It comes as no great surprise to see the name Pedro Almodóvar — along with that of his brother Agustín and their production company, El Deseo — on the production credits of the Oscar-nominated Argentinian film Wild Tales. Almodóvar is clearly an influence on writer-director Damián Szifron — so much so that his portmanteau film might be called Six Tales Way Beyond the Verge of a Nervous Breakdown. However, it would be a mistake to call Wild Tales an Almodóvar knockoff. It’s pretty much its own beast. It’s leaner and meaner — in part because of the short-film nature of the portmanteau approach — and it’s generally less prone to being amped-up soap. No one but Almodóvar can really make an Almodóvar film — where warmth and playfulness exist right next to the outrageous, and sometimes within it — and Szifron has wisely not tried to make one.
Wild Tales is, of course, uneven. That’s the very nature of a film that is made up of unconnected — or vaguely connected — short films. Some of the tales are simply going to be both wilder and more compelling than the others. Truthfully, only one segment — the penultimate one — falls very much below the others, and the fact that the final tale is perhaps the wildest, wickedest and most subversive of the lot more than makes up for it. There is another inherent problem with a movie of this type — so much of its impact depends on the element of surprise that it’s difficult to write about it without saying too much. I will try not to give away anything significant.
Though the six segments have titles — “Pasternak,” “The Rats,” “Road to Hell,” “Bombita,” “The Deal,” “‘Til Death Do Us Part” — they aren’t given those titles until the end credits. There’s no framing device. One segment fades to black and the next fades in. The first, “Pasternak,” sets the tone. It’s also the shortest and the one most likely to upset viewers — not through any fault of its own, but because a current event inadvertently makes its story perhaps in worse taste than intended. But Wild Tales isn’t much interested in tender sensibilities — rather, it trades in deliberately outraging those sensibilities in bleakly funny and anarchic ways.
The next two segments — “The Rats” and “Road to Hell” — are also brief and to the point. I admit to much preferring “The Rats” to “Road to Hell” — the latter being a little too obvious and cartoonish for my taste. All six stories deal in revenge, but “The Rats” takes an unusual turn in that it offers a kind of reluctant revenge that’s orchestrated by a more volatile friend. Both stories, however, are good and provide a smooth transition to the three more complex tales.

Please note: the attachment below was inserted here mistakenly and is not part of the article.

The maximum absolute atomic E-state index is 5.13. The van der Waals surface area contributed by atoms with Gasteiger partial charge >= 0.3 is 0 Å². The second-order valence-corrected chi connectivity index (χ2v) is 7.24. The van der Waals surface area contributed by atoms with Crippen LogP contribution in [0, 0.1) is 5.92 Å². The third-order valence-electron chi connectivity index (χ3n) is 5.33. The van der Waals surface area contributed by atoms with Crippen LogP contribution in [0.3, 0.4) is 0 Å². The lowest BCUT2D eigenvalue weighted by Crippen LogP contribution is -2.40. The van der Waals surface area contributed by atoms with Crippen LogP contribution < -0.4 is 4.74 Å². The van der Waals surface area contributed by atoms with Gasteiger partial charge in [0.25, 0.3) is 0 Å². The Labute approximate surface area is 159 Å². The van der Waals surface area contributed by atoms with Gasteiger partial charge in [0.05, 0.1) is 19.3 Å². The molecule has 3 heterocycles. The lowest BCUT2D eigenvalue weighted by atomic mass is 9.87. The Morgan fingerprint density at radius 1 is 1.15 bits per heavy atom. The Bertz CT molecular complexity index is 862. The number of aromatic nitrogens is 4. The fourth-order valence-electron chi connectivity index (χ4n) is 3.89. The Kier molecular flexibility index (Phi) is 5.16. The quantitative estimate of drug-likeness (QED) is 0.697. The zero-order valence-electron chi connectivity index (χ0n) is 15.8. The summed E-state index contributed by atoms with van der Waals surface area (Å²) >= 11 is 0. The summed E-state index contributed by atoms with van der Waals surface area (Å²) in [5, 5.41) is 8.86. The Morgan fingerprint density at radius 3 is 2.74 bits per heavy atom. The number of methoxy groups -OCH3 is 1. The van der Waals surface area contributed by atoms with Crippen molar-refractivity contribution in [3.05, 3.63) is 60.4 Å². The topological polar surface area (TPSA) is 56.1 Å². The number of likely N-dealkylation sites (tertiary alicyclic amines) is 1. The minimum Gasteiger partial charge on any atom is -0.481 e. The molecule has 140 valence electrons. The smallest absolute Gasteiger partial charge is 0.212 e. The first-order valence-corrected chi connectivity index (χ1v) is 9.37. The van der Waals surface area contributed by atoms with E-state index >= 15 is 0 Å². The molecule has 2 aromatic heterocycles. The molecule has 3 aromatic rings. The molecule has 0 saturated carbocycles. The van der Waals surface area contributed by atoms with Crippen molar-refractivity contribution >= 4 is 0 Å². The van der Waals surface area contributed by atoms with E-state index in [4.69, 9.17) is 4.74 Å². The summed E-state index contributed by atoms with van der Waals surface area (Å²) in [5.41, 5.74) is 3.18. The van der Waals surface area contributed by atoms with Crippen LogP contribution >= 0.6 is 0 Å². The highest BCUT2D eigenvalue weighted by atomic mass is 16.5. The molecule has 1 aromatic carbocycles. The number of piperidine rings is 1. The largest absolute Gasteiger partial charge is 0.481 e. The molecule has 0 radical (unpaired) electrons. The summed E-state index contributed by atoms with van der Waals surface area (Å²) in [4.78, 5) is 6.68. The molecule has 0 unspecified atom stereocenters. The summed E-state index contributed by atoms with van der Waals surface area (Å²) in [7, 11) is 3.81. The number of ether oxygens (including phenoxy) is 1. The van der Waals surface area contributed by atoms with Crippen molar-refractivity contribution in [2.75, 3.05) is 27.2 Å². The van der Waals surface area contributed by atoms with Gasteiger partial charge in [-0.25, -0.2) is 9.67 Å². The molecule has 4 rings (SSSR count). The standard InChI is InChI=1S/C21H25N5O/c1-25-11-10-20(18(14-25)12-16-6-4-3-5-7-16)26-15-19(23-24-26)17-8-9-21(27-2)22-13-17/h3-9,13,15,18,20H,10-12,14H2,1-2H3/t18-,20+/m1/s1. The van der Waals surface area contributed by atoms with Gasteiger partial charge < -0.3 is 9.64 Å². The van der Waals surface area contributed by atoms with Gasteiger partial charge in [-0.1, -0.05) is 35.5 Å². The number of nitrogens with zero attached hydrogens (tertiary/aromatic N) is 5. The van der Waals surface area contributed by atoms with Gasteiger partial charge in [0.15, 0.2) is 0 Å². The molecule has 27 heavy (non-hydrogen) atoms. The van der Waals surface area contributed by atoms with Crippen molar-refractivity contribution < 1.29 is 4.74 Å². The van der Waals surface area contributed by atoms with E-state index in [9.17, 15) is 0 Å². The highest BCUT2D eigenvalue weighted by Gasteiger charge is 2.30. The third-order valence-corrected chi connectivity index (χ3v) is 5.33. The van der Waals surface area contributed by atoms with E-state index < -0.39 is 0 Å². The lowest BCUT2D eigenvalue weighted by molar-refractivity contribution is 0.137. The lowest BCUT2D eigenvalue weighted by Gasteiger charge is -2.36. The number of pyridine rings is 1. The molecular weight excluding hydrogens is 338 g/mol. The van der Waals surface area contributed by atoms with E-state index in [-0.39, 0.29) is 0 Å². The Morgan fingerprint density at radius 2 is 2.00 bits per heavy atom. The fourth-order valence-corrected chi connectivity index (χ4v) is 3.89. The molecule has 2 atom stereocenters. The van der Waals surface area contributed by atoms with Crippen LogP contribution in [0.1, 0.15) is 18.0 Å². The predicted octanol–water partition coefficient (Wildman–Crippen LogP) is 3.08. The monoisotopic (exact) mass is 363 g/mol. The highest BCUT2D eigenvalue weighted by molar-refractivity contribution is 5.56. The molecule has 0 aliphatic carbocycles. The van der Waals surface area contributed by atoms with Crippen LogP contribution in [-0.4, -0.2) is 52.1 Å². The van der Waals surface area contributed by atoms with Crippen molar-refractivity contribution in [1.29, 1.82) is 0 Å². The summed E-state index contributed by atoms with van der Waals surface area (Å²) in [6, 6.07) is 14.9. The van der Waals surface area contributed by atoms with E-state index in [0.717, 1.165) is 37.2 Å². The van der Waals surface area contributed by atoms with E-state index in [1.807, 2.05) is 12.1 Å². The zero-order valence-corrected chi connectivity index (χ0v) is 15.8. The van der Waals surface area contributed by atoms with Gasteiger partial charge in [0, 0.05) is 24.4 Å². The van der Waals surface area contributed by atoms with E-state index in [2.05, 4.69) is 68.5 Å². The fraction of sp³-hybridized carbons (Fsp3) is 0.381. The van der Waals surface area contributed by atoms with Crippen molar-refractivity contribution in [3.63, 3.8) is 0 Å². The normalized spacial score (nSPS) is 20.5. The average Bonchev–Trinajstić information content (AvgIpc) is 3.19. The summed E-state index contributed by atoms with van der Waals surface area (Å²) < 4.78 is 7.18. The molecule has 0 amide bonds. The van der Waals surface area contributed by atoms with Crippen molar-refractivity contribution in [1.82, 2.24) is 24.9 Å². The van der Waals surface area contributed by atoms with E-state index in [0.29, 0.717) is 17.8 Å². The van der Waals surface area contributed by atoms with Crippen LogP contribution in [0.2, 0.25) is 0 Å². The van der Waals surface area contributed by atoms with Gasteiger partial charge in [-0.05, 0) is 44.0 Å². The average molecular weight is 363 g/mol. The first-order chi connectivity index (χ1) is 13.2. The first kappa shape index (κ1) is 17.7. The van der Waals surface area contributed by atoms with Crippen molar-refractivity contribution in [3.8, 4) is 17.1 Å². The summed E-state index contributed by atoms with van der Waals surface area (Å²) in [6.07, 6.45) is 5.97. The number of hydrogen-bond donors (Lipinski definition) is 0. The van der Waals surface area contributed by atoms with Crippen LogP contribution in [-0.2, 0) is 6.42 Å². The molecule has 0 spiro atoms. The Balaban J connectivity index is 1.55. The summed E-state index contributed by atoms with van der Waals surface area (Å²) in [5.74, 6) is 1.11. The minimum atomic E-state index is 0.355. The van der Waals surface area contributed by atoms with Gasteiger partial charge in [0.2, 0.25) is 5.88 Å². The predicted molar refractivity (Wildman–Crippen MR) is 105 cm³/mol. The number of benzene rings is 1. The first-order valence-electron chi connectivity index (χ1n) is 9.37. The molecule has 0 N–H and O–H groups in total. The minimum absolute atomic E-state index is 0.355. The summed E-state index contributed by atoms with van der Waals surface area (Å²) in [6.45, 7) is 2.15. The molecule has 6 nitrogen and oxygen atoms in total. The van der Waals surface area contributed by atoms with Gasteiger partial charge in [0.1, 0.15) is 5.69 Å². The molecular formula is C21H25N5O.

The first more complex story, “Bombita,” deals with a man, Simon (Ricardo Darín, The Secret in Their Eyes), who lives in a constant state of being enraged by the unfairness of the world — so much so that he’s managed to alienate his family to a point where his wife (Nancy Dupláa) opts to divorce him. More, because his actions against a corrupt bureaucratic setup have brought unwanted publicity to his company, he’s fired from his job. Not only do his subsequent reactions to this situation have their payoff, they produce some unexpected results. The only problem with this segment is that it is so grounded in frustration that it tends to be a little frustrating itself.
The less said about the fourth story, “The Deal,” the better. At best, it’s OK, but it drags in a way that nothing else in the film does. Perhaps it’s the fact that the revenge motif this time is virtually an afterthought — it is certainly a side issue that does no more than set up an ending that is neither as ironic, nor surprising as Szifron seems to believe. But more than anything, the problem is that it’s a story you’ve heard before and too often. It lacks the freshness and the bite of the other five.
Fortunately, the best has been saved for last — “‘Til Death Do Us Part.” It is the most dramatically and emotionally complex chapter in the film. We drop in on an upscale wedding in Buenos Aires — a carefully and beautifully orchestrated affair that Szifron just as carefully turns into a beautifully orchestrated series of revenges great and small. No matter how much of a disaster any wedding you’ve ever attended — including your own — has been, I assure you it will pale in comparison to the nuptials of Romina (Erica Rivas, Tetro) and Ariel (Diego Gentile), which manage to be an affront to every possible vestige of decorum and taste. That it’s also giddily subversive on the topic of romance makes it the perfect ending for these tales. Rated R for violence, language and brief sexuality.